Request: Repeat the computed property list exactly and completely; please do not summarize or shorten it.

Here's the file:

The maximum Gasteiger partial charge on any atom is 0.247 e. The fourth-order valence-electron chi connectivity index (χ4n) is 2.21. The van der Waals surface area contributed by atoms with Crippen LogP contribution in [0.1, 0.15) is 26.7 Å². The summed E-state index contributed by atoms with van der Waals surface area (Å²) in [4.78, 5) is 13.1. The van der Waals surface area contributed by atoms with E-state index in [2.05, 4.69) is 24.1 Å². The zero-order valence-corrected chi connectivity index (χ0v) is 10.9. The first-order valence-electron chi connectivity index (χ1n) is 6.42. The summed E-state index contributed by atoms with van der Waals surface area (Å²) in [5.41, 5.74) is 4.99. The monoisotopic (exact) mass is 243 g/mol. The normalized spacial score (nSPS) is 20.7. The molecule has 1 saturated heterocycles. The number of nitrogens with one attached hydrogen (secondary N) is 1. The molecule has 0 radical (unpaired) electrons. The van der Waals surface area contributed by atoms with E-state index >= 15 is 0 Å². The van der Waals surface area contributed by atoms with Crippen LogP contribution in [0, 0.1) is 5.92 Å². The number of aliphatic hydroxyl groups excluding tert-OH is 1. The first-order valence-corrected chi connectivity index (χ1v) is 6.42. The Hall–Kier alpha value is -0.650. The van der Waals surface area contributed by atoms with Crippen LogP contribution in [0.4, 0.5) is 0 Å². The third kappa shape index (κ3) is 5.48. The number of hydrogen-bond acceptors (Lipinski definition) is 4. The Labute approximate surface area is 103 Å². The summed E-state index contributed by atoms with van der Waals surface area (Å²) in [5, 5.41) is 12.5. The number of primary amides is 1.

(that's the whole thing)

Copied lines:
The maximum Gasteiger partial charge on any atom is 0.247 e. The fourth-order valence-electron chi connectivity index (χ4n) is 2.21. The van der Waals surface area contributed by atoms with Crippen LogP contribution in [0.1, 0.15) is 26.7 Å². The summed E-state index contributed by atoms with van der Waals surface area (Å²) in [4.78, 5) is 13.1. The van der Waals surface area contributed by atoms with E-state index in [2.05, 4.69) is 24.1 Å². The zero-order valence-corrected chi connectivity index (χ0v) is 10.9. The first-order valence-electron chi connectivity index (χ1n) is 6.42. The summed E-state index contributed by atoms with van der Waals surface area (Å²) in [5.41, 5.74) is 4.99. The monoisotopic (exact) mass is 243 g/mol. The normalized spacial score (nSPS) is 20.7. The molecule has 1 saturated heterocycles. The number of nitrogens with one attached hydrogen (secondary N) is 1. The molecule has 0 radical (unpaired) electrons. The van der Waals surface area contributed by atoms with E-state index >= 15 is 0 Å². The van der Waals surface area contributed by atoms with Crippen LogP contribution in [0, 0.1) is 5.92 Å². The number of aliphatic hydroxyl groups excluding tert-OH is 1. The first-order valence-corrected chi connectivity index (χ1v) is 6.42. The Hall–Kier alpha value is -0.650. The van der Waals surface area contributed by atoms with Crippen LogP contribution in [0.4, 0.5) is 0 Å². The third kappa shape index (κ3) is 5.48. The number of hydrogen-bond acceptors (Lipinski definition) is 4. The Labute approximate surface area is 103 Å². The summed E-state index contributed by atoms with van der Waals surface area (Å²) in [5, 5.41) is 12.5. The number of primary amides is 1.